• New guidance published by NHS Employers on mitigating impact of pension tax on their staff
  • Includes advice on management of pensionable pay and time off in lieu arrangements
  • Guidance is intended for 2019-20 financial year ahead of new national approach

Trusts have been advised to consider offering doctors time off in lieu to help them avoid pensions tax in new guidance from NHS Employers. 

The 15-page document also said trusts could determine more elements of doctors’ pay as non-pensionable, manage multiple contracts for individual doctors to cut pension tax exposure or pay staff’s employer contributions as extra salary if they opted out of the scheme. 

On TOIL arrangements, the guidance noted such measures would not “directly increase the available capacity” but could be “a useful tool to help employers redistribute capacity to ease pressures on service during exceptionally busy periods”.

The document, published on Monday, said: “There are increasing reports that NHS employees are turning down additional work, requesting to reduce their working hours and retiring early due to concerns about pension tax. This is having a significant impact on workforce supply, staff retention and service delivery.

“This guidance has been prepared to help you support staff who are likely to be affected by pension tax issues. It is intended to support the announcement that gave employers permission to implement a number of optional, temporary measures locally.”

The document also suggested individuals who are unlikely to be affected by the controversial tapered annual allowance may be refusing additional work unnecessarily due to their “lack of understanding”.

NHS Employers said its research showed there was a “clear lack of knowledge and understanding” about the NHS Pension Scheme and associated tax issues among some staff. It encouraged employees to seek independent financial advice while saying employers could signpost relevant resources and information.

National solution needed

Danny Mortimer, chief executive of NHS Employers, said NHS Employers would submit a response to the government’s upcoming consultation once it was published. He said they believed scheme flexibilities were required “for all areas” of the workforce.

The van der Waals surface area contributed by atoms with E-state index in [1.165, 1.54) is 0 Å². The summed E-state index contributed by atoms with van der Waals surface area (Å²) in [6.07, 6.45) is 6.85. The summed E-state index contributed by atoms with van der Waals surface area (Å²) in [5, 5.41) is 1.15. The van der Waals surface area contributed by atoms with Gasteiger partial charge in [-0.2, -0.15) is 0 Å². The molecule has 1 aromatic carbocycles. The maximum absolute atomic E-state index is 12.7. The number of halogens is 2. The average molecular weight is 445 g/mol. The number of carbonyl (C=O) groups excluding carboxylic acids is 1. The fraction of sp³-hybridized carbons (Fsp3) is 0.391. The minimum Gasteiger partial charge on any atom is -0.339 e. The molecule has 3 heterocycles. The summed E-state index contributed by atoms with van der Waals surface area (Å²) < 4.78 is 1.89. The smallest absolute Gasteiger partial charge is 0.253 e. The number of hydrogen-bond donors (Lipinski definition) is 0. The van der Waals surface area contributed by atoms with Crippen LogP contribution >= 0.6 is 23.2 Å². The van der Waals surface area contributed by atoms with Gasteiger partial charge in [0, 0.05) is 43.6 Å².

He added: “We would also echo the NHS Confederation’s clear call for the taper applied to pensions tax relief to be removed.

“This is the most effective, long-term solution for those colleagues impacted by the annual allowance tax demands, and we look forward to discussing that with HM Treasury.”

Miriam Deakin, NHS Providers’ director of policy and strategy, welcomed the guidance from NHS Employers but called for a national solution.

She said: “While it is useful for employers to have this guidance from government over the local flexibilities they can undertake, if appropriate, trusts overwhelmingly want to see a national solution to the NHS pensions crisis.

“The new speed and focus from the government on solving this issue is really welcome, as is the commitment to review the annual taper, but the forthcoming consultation and review need to be completed quickly.

“Staff are unlikely to stop reducing their hours or refusing additional work until we have a clear, definitive solution fully in place.”

Consultation awaited

The new guidance is intended for the current financial year. NHS Employers said local arrangements need to be reviewed from April 2020 onwards as employers wait for the government to reveal more details on its pensions consultation, which was announced last month.

Health and social care secretary Matt Hancock said: “We will be consulting on comprehensive changes which aim to resolve clinicians’ pensions concerns so they can better balance their pensions while spending more time with their patients in hospitals or GP surgeries.

“But we also recognise immediate action is needed to help fix this and minimize the impact it is having on our NHS.

“Today, we are giving trusts the tools they need to grant maximum flexibility to their staff right now, alongside tailored support so every top clinician can continue to care for their patients without worrying about the impact on their pension.”

Since 2016, the annual allowance taper has restricted the amount of tax relief available to those with a threshold income over £110,000, reducing it from £40,000 to as little as £10,000.

Last month, HSJ reported consultants at Luton and Dunstable University Hospital Foundation Trust had been offered time off in lieu after an “exponential increase” in doctors indicating they would stop carrying out additional sessions over pension tax concerns.